How Many Need to be Removed?
If we continue to increase the number of objects in LEO without removing any, the threat of collisions grows. The clear answer is to remove enough satellites to balance out the debris, thus minimising the potential for the Kessler Effect. Initial projections predicted that by removing 5-7 satellites per year could stabilize the effect, but could rise to as many as 8 per year by the year 2040.
Orbital debris Mitigation Efforts
How exactly can we remove non-functioning satellites? The first step is to ensure that when a satellite reaches the end of its service life, it is properly disposed of. One way to accomplish this is with pre-programmed end of life procedures which essentially sends the satellite into a graveyard orbit that is far enough away to pose any significant threats to operational satellites. While many satellites are equipped with such procedures, if the satellite is damaged prior to its end of service, it may not be able to initiate the sequence. The space environment is exceptionally harsh; orbital debris moving at incredible speeds and must account for the effects of solar radiation. This can make it difficult for any satellite to survive.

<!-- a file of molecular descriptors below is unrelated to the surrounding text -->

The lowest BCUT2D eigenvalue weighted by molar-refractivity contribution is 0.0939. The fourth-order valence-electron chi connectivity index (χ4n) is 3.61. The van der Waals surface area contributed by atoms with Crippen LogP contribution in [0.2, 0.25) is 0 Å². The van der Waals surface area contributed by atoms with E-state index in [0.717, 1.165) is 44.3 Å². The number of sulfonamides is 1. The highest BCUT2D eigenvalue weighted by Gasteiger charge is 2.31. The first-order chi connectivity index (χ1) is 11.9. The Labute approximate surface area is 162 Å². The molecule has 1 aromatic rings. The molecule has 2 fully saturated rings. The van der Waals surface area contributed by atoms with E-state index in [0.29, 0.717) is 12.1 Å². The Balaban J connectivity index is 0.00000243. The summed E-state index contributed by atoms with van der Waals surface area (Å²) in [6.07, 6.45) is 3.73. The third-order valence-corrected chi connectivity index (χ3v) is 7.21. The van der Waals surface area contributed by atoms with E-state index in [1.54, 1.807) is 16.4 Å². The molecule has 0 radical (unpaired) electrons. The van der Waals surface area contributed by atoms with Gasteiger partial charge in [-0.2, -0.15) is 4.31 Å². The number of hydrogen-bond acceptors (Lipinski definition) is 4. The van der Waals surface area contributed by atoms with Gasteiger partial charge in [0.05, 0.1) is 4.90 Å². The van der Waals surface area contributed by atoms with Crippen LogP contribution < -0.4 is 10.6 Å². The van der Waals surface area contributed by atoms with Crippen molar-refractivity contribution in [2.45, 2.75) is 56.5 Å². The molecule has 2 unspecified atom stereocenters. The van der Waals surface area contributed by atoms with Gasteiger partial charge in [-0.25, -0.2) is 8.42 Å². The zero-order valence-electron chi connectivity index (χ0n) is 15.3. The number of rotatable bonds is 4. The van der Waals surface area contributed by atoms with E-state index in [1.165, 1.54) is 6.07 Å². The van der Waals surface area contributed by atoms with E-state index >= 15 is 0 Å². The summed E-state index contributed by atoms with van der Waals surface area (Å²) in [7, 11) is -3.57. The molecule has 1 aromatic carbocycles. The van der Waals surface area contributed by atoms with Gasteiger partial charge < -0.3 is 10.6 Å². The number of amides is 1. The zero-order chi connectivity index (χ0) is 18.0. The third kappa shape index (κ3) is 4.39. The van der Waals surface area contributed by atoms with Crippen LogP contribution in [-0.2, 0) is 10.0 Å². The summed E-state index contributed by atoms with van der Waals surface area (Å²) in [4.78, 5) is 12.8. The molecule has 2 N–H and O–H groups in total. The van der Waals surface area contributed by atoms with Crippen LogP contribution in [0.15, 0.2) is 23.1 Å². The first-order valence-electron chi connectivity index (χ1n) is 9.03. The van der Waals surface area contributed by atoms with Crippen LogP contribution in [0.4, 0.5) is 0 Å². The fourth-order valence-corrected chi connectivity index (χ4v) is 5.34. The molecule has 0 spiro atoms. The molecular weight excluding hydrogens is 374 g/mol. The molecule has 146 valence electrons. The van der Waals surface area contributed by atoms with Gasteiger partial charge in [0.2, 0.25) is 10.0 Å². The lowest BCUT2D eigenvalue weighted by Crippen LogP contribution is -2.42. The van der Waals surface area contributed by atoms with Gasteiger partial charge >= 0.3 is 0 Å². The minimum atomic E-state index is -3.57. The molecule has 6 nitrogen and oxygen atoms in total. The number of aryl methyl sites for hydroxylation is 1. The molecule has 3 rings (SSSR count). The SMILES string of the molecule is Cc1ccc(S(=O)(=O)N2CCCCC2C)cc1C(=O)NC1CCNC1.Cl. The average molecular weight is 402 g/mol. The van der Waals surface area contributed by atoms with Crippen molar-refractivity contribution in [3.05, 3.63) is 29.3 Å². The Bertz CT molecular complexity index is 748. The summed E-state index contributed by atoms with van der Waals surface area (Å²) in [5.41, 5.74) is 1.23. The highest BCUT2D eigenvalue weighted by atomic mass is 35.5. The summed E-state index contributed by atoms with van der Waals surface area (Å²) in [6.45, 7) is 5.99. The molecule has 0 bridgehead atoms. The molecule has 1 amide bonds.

Another debris mitigation effort is the natural process of orbital debris removal referred to as atmospheric drag. As debris moves in orbit, those that are closer to the Earth’s surface are affected by the pull of gravity. Pieces of debris are eventually pulled down towards the surface of the Earth and are disintegrated (hopefully) as they fall through the Earth’s atmosphere. Larger pieces may not break up completely and can pose risks if the debris falls onto the land, as opposed to the ocean. However, the effects of atmospheric drag can take several years or even decades to occur.
There are also other large-scale efforts to repair inoperable satellites in orbit such as NASA’s Restore-L or DARPA’s (Defense Advanced Research Projects Agency) robot servicing, but these are designed for larger satellites. Additional removal efforts aimed at catching smaller debris with canopy-like structures have been researched, but the testing and implementation of these efforts has proved challenging.
If the number of inoperable satellites could be repaired in orbit, making them operable, adherence to post-mission procedures could be improved. Satellite maintenance could provide such an opportunity. Satellites fail for a number of reasons. Some run out of fuel, some need to be re-positioned, while others may need components upgraded or replaced. While some are undoubtedly beyond capable repair, others are not. This presents a financial opportunity as well as the prospect for sustainable space operations. This responsibility could come from the manufacturers, such as in the aviation industry, or from government or private sector companies.
Overall, orbital debris and the resulting impact on the Kessler Effect will continue to threaten the use of the orbits surrounding Earth. In order to ensure the long-term use of this space, clear, long-term mitigation efforts are needed.
Bettina Mrusek is an Assistant Professor at the College of Aeronautics at Embry-Riddle Aeronautical University.
Disclaimer: The views expressed in this article reflect the author’s opinion and not necessarily the views of The Big Q.